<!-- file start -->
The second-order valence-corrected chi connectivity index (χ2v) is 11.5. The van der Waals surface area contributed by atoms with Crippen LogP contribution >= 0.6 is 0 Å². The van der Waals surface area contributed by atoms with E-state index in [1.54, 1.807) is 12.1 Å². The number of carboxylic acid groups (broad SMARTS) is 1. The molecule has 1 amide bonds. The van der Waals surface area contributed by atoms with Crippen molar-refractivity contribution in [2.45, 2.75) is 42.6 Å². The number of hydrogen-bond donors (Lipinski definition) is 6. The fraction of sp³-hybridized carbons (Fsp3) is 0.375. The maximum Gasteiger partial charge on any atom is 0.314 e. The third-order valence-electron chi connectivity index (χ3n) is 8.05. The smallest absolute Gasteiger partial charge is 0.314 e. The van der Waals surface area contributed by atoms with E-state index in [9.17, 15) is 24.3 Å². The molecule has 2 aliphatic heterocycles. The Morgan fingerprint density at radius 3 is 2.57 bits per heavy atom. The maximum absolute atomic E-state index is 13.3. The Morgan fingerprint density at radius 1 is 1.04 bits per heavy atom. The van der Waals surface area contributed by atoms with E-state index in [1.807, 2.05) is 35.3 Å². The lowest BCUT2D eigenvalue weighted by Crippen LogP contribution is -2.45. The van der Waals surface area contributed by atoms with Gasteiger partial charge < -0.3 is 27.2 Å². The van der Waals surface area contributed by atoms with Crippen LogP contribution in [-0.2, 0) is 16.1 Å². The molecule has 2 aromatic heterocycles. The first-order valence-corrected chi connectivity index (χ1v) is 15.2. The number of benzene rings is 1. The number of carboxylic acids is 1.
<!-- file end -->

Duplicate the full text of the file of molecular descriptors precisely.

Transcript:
The second-order valence-corrected chi connectivity index (χ2v) is 11.5. The van der Waals surface area contributed by atoms with Crippen LogP contribution >= 0.6 is 0 Å². The van der Waals surface area contributed by atoms with E-state index in [1.54, 1.807) is 12.1 Å². The number of carboxylic acid groups (broad SMARTS) is 1. The molecule has 1 amide bonds. The van der Waals surface area contributed by atoms with Crippen molar-refractivity contribution in [2.45, 2.75) is 42.6 Å². The number of hydrogen-bond donors (Lipinski definition) is 6. The fraction of sp³-hybridized carbons (Fsp3) is 0.375. The maximum Gasteiger partial charge on any atom is 0.314 e. The third-order valence-electron chi connectivity index (χ3n) is 8.05. The smallest absolute Gasteiger partial charge is 0.314 e. The van der Waals surface area contributed by atoms with E-state index in [9.17, 15) is 24.3 Å². The molecule has 2 aliphatic heterocycles. The Morgan fingerprint density at radius 3 is 2.57 bits per heavy atom. The maximum absolute atomic E-state index is 13.3. The Morgan fingerprint density at radius 1 is 1.04 bits per heavy atom. The van der Waals surface area contributed by atoms with E-state index in [1.807, 2.05) is 35.3 Å². The lowest BCUT2D eigenvalue weighted by Crippen LogP contribution is -2.45. The van der Waals surface area contributed by atoms with Gasteiger partial charge < -0.3 is 27.2 Å². The van der Waals surface area contributed by atoms with Crippen LogP contribution in [-0.2, 0) is 16.1 Å². The molecule has 2 aromatic heterocycles. The first-order valence-corrected chi connectivity index (χ1v) is 15.2. The number of benzene rings is 1. The number of carboxylic acids is 1.